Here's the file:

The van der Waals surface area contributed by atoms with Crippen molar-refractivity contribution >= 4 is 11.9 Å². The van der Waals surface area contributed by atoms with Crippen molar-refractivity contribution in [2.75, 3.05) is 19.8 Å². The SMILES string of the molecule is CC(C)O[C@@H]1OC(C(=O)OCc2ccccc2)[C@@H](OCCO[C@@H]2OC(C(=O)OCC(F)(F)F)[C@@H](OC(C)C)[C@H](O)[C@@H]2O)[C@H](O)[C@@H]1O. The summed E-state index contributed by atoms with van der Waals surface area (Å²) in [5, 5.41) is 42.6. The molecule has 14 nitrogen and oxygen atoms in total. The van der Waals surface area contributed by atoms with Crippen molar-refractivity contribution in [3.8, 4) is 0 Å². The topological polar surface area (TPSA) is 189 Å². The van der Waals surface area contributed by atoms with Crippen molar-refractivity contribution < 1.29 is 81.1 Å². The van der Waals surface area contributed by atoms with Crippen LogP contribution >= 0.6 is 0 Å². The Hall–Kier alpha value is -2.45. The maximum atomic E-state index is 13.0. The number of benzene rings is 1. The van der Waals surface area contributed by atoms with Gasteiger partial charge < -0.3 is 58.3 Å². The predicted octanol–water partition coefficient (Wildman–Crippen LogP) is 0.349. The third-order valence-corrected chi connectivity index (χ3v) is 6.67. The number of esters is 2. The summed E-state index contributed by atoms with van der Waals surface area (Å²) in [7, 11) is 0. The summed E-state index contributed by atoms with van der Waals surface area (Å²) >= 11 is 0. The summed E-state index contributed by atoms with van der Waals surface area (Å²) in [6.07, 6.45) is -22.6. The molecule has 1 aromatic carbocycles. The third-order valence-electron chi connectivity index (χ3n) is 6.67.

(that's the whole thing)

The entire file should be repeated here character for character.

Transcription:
The van der Waals surface area contributed by atoms with Crippen molar-refractivity contribution >= 4 is 11.9 Å². The van der Waals surface area contributed by atoms with Crippen molar-refractivity contribution in [2.75, 3.05) is 19.8 Å². The SMILES string of the molecule is CC(C)O[C@@H]1OC(C(=O)OCc2ccccc2)[C@@H](OCCO[C@@H]2OC(C(=O)OCC(F)(F)F)[C@@H](OC(C)C)[C@H](O)[C@@H]2O)[C@H](O)[C@@H]1O. The summed E-state index contributed by atoms with van der Waals surface area (Å²) in [5, 5.41) is 42.6. The molecule has 14 nitrogen and oxygen atoms in total. The van der Waals surface area contributed by atoms with Crippen molar-refractivity contribution in [3.8, 4) is 0 Å². The topological polar surface area (TPSA) is 189 Å². The van der Waals surface area contributed by atoms with Crippen molar-refractivity contribution < 1.29 is 81.1 Å². The van der Waals surface area contributed by atoms with Crippen LogP contribution >= 0.6 is 0 Å². The Hall–Kier alpha value is -2.45. The maximum atomic E-state index is 13.0. The number of benzene rings is 1. The van der Waals surface area contributed by atoms with Gasteiger partial charge < -0.3 is 58.3 Å². The predicted octanol–water partition coefficient (Wildman–Crippen LogP) is 0.349. The third-order valence-corrected chi connectivity index (χ3v) is 6.67. The number of esters is 2. The summed E-state index contributed by atoms with van der Waals surface area (Å²) in [7, 11) is 0. The summed E-state index contributed by atoms with van der Waals surface area (Å²) >= 11 is 0. The summed E-state index contributed by atoms with van der Waals surface area (Å²) in [6.07, 6.45) is -22.6. The molecule has 1 aromatic carbocycles. The third-order valence-electron chi connectivity index (χ3n) is 6.67.